January 22, 2021

Coronavirus & Pregnancy – What We Know So Far

By Katie Hilton

Katie Hilton is a dual qualified nurse, midwife and health visitor and the expert adviser for MAM UK. She is also a mu’ma herself to one cheeky little man.

UPDATE – 16/03/2020

The UK government provided an update today for women who are currently pregnant. Whilst there is no additional evidence of any potential risk to pregnant women and unborn babies they have advised additional precautionary measures women should take. In addition, The Royal College of Obstetricians and Gynaecologists have also issued a response statement. Please find links to both below.

UK Government – Guidance on Social Distancing

Royal College of Midwives – Response to government advice

What We Know So Far

We understand many women currently pregnant may be feeling a little anxious in relation to the current coronavirus outbreak. COVID-19 is a new type of a coronavirus which originated in Wuhan, China towards the end of 2019. To date China is still the country with the highest number of cases, with Italy being the most affected country in Europe. The situation across the world is changing daily and for the most current advice, you should always consult Public Health England, visit the NHS and Department of Health websites and speak with your own Midwife or Obstetrician.

Please note that all information up to date from 12/03/2020. All information in this post is from The Royal College of Obstetricians and Gynaecologists, the Royal College of Midwives and the Royal College of Paediatrics

The Risks To Pregnant Women

Because COVID-19 is a new virus there is very little data and research related to the potential complications for both expectant mothers and unborn babies and long-term effects. At present pregnant women do not appear to be any more susceptible to the effects of the outbreak.[1]

Extra attention does, of course, need to be paid to pregnant women who also have comorbidities such as gestational diabetes and raised blood pressure; and those with pre-existing conditions, particularly until we have more evidence and research. We do know that pregnant women are slightly immunocompromised compared to the general population, therefore it is particularly important to take note of handwashing practices and pay particular attention to whether trips are essential and attempt to steer clear of anybody displaying cold and flu symptoms.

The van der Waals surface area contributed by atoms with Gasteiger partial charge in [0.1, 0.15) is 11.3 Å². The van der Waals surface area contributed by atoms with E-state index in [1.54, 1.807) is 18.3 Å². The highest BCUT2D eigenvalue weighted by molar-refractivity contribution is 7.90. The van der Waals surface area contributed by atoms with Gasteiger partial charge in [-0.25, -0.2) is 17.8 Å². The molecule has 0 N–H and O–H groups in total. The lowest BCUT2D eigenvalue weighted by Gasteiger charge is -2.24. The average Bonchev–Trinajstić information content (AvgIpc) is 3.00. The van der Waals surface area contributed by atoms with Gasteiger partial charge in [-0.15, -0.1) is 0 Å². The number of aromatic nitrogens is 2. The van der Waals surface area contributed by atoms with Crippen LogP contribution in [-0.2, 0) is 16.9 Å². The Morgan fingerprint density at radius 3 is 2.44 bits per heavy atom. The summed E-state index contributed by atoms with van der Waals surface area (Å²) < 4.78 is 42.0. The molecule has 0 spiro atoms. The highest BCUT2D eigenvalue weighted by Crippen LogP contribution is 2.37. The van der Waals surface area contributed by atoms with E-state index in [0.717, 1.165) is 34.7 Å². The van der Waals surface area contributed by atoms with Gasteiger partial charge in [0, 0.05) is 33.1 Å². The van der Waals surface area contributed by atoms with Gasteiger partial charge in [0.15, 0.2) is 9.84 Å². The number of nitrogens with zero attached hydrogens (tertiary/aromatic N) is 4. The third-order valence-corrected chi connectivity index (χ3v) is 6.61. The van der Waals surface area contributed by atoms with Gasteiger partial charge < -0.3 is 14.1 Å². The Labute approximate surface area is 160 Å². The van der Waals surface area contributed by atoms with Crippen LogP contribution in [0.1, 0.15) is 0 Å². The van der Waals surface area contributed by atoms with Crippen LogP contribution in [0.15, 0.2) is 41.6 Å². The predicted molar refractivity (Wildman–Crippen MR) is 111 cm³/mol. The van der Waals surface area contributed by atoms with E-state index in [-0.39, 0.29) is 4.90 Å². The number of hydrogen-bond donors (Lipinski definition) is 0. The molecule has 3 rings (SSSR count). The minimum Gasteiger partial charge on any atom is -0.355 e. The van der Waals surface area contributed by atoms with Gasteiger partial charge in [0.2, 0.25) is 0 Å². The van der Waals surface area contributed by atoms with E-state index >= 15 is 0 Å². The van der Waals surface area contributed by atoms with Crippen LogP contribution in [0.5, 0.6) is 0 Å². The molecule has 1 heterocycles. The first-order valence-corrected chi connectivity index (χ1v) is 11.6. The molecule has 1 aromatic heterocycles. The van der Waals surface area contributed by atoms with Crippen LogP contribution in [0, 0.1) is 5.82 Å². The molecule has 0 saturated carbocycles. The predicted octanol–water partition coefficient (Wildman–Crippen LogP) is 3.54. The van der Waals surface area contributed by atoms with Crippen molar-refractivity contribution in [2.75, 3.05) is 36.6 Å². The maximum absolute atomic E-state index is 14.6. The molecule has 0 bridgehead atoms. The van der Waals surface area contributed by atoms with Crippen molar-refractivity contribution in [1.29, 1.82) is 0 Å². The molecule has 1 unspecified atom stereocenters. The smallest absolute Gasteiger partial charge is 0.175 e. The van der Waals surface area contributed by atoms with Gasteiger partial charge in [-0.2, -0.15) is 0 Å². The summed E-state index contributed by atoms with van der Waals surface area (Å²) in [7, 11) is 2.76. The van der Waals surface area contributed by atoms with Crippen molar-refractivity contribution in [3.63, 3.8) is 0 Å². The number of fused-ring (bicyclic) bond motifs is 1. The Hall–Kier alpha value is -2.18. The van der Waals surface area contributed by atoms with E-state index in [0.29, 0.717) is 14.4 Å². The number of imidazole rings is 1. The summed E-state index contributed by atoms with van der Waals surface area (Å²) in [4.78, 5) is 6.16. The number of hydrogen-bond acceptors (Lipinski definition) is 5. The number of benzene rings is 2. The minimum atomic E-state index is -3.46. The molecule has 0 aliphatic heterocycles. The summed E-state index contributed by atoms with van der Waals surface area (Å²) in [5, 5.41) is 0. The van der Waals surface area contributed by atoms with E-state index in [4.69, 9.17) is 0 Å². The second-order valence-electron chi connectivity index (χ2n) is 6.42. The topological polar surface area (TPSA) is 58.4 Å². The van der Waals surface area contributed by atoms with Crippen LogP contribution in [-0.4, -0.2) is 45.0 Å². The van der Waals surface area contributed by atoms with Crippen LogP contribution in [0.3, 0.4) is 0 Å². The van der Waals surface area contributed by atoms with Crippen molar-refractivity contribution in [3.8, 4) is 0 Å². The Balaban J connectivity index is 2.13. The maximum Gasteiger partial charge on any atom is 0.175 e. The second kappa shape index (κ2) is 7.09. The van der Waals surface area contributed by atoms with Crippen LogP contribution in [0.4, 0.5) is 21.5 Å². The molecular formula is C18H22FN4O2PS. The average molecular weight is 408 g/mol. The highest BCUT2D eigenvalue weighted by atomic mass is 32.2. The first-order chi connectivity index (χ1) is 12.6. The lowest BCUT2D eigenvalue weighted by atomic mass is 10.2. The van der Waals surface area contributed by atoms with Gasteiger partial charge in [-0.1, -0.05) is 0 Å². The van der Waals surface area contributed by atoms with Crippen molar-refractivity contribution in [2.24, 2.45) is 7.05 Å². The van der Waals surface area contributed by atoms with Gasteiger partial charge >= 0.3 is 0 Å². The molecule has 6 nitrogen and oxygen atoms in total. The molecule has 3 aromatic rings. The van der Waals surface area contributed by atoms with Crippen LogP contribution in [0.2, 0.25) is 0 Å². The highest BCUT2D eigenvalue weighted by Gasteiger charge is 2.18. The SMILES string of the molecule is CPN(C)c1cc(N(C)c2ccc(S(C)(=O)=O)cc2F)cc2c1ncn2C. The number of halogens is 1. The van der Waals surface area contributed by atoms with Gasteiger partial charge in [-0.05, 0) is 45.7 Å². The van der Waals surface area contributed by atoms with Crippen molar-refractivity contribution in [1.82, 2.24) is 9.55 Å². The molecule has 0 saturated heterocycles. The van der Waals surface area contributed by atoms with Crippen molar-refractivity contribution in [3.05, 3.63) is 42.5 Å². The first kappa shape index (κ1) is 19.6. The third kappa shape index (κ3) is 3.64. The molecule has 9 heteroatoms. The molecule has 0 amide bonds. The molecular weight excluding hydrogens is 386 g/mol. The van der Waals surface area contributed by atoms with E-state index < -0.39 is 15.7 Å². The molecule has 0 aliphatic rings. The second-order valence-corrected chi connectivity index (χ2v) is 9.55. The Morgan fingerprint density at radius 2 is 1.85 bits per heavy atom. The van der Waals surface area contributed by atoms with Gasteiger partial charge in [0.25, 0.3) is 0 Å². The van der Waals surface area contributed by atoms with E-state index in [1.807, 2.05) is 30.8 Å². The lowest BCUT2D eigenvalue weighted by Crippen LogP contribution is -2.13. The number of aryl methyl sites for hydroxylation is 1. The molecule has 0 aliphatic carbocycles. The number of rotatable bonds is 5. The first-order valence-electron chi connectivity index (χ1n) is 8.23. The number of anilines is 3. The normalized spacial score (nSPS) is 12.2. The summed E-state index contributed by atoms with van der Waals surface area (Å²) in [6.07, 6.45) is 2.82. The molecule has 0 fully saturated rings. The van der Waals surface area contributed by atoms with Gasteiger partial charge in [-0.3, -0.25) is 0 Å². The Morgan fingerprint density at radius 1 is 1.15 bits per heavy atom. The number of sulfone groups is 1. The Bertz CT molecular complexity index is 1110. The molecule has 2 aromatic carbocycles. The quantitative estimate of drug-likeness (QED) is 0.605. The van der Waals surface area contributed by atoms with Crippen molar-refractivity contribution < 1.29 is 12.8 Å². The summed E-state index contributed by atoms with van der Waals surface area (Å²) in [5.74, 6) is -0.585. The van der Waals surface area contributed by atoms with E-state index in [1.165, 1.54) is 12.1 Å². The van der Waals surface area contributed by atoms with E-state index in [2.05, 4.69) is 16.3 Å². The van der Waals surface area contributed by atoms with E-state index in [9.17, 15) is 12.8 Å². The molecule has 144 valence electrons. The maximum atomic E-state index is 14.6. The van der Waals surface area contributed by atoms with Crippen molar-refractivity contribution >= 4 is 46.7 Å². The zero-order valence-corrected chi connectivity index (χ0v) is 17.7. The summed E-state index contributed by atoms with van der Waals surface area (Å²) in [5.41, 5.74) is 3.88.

How is it Transmitted?

Transmission of the virus appears to be predominantly through human to human contact, mainly through respiratory and faecal routes, it can also be transmitted through objects such as door handles, so far only one case of coronavirus being transmitted from mother to baby during pregnancy has been reported globally, opinion from leading expert suggests that the risk of transmission during pregnancy is low, the risk to a neonate when breastfeeding is also thought to be low and as yet there are no known transmissions through this route.

Travel advice related to pregnant women will as ever be directly from the Foreign and Commonwealth Office, but as ever always ensure you have adequate travel insurance and check that your policy covers pregnancy and offers cover for birth and the care of a newborn baby whilst overseas. Recommendations are currently to minimise foreign travel unless absolutely necessary. [2]

What to do if you are infected

If you do become infected with COVID-19 during pregnancy most women will experience mild or moderate cold/flu-like symptoms including a cough, fever and shortness of breath. The more severe symptoms such as pneumonia are most likely to occur in people aged 60+ and those with long-term health conditions. The more severe symptoms could occur in pregnant women but so far have been rare, to date there is only one such case reported globally, of which this woman has now fully recovered. [3]

If you do experience breathing difficulties it’s important to seek help early. There are some reported cases of preterm birth in women with COVID-19 but at the moment it is unclear whether this was directly linked to the virus or to some other complications in their pregnancy.

To date, there is limited evidence or data which suggests an increased risk of such things as miscarriage/ birth defects in relation to COVID-19.

Globally we are still in the early stages of the virus, there is no evidence/information to the effect of COVID-19 if contracted earlier in pregnancy (1st and 2nd trimester).

If you think you have been exposed to COVID-19 or you are experiencing symptoms suggestive of the virus and you’re in England you should call NHS 111 or use the online tool. If the situation is an emergency as ever phone 999 and inform them of possible COVID-19 exposure. If necessary, swabs will be arranged to test for exposure. If you do have symptoms you will be advised to self-isolate which includes the following:

  • Stay indoors and avoid contact with others for 14 days
  • Do not go to school, work, NHS settings or public areas
  • Do not use public transport
  • Stay at home and do not allow visitors
  • Ventilate the rooms by opening a window
  • Separate from other members of the household as far as possible
  • Use your own towels, crockery and utensils and eat at different times
  • Ask friends, family or delivery services to run errands, but ask them to leave items outside [4]

If you have potentially been exposed to COVID-19 contact your maternity care provider such as your own Midwife or antenatal clinic to discuss your antenatal care and appointments. If you have an issue related to your pregnancy do not attend maternity units or A&E unless in urgent need of care, called the maternity assessment unit before attending.

Please note that all information up to date from 12/03/2020. All information in this post is from The Royal College of Obstetricians and Gynaecologists, the Royal College of Midwives and the Royal College of Paediatrics